Lady Macbeth -- a Lady? -- in Macbeth
William Shakespeare's Macbeth places a woman in center stage, a woman who embarrasses every woman because of her lack of conscience. This essay attempts to shed light on her character.
Blanche Coles states in Shakespeare's Four Giants evaluates the character of Lady Macbeth:
A woman who could speak as Lady Macbeth does, who could call upon the spirits that tend on mortal thoughts to unsex her and fell her from head to foot full of direct cruelty, who could entreat these same spirits to stop all avenues of remorse so that no compunctions of conscience will interfere with the carrying out of her purpose, who could call upon the night to wrap itself in the murkiest, gloomiest smoke of hell in order to hide, even from the keen knife she would use, the wound she would make when she herself stabs the sleeping King, such a terrible, frightful woman would not scruple at telling a little wife-to-husband lie to accomplish her purpose. (52)
In Everybody's Shakespeare: Reflections Chiefly on the Tragedies, Maynard Mack shows how Lady Macbeth complements her husband:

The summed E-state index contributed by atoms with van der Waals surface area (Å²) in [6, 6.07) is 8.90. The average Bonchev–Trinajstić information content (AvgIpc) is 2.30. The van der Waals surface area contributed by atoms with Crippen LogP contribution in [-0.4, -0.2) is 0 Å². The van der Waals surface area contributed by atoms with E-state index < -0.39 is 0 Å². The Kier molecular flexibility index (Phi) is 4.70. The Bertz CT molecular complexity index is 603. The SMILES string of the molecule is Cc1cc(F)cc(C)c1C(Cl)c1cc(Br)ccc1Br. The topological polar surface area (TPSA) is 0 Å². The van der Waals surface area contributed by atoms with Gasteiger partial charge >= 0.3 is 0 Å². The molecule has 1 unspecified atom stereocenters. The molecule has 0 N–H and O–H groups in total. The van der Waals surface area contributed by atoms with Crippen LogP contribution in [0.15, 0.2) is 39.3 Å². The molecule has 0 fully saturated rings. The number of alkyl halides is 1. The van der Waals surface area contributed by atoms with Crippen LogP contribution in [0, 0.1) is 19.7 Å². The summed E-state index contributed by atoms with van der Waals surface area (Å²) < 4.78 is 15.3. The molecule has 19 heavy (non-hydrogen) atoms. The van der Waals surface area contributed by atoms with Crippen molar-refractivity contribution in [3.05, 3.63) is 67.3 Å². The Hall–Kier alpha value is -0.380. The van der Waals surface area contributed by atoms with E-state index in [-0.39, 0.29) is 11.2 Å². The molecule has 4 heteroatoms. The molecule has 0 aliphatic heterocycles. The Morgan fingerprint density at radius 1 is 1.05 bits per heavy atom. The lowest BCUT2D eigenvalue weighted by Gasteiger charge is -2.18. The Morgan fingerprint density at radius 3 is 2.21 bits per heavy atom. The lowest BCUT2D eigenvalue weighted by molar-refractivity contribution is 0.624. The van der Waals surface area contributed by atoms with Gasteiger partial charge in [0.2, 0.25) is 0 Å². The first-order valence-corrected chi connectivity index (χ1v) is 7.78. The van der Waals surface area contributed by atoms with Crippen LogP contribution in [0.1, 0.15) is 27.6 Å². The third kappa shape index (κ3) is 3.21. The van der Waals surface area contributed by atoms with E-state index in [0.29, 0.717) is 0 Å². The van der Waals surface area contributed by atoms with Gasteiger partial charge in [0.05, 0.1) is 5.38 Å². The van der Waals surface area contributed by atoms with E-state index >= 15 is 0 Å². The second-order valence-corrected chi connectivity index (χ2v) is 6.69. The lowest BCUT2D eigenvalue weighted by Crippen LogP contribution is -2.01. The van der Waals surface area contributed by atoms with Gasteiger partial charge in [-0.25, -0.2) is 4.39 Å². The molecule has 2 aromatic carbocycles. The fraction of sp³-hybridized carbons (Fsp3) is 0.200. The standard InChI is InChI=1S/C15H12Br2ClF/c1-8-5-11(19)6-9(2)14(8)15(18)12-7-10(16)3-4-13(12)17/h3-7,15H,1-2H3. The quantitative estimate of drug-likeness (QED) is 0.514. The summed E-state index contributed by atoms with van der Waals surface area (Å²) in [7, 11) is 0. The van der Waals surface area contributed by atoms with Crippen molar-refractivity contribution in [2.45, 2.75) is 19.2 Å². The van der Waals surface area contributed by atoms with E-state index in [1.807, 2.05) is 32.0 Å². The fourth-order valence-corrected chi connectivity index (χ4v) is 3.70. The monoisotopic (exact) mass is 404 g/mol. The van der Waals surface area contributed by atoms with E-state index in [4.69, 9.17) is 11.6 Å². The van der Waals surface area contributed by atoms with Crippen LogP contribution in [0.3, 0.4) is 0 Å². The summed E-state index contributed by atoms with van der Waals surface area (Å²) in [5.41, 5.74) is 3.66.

Her fall is instantaneous, even eager, like Eve's in Paradise Lost; his is gradual and reluctant, like Adam's. She needs only her husband's letter about the weyard sisters' prophecy to precipitate her resolve to kill Duncan. Within an instant she is inviting murderous spirits to unsex her, fill her with cruelty, thicken her blood, convert her mother's milk to gall, and darken the world "That my keen knife see not the wound it makes" (1.5.50) (189)
L.C. Knights in the essay "Macbeth" describes the unnaturalness of Lady Macbeth's words and actions:
Thus the sense of the unnaturalness of evil is evoked not only be repeated explicit references ("nature's mischief," "nature seems dead," " 'Tis unnatural, even like the deed that's done," and so on) but by the expression of unnatural sentiments and an unnatural violence of tone in such things as Lady Macbeth's invocation of the "spirits" who will "unsex" her, and her affirmation that she would murder the babe at her breast if she had sworn to do it. (95)
Samuel Johnson in The Plays of Shakespeare underscores how ambition by the protagonists leads to detestation on the part of the readers:
The danger of ambition is well described; and I know not whether it may not be said in defence of some parts which now seem improbable, that, in Shakespeare's time, it was necessary to warn credulity against vain and illusive predictions.
The passions are directed to their true end. Lady Macbeth is merely detested; and though the courage of Macbeth preserves some esteem, yet every reader rejoices at his fall. (133)
The Tragedy of Macbeth opens in a desert place with thunder and lightning and three witches who greet Macbeth with "hail to thee, thane of Glamis," "thane of Cawdor," and "thou shalt be king hereafter!" When Ross and...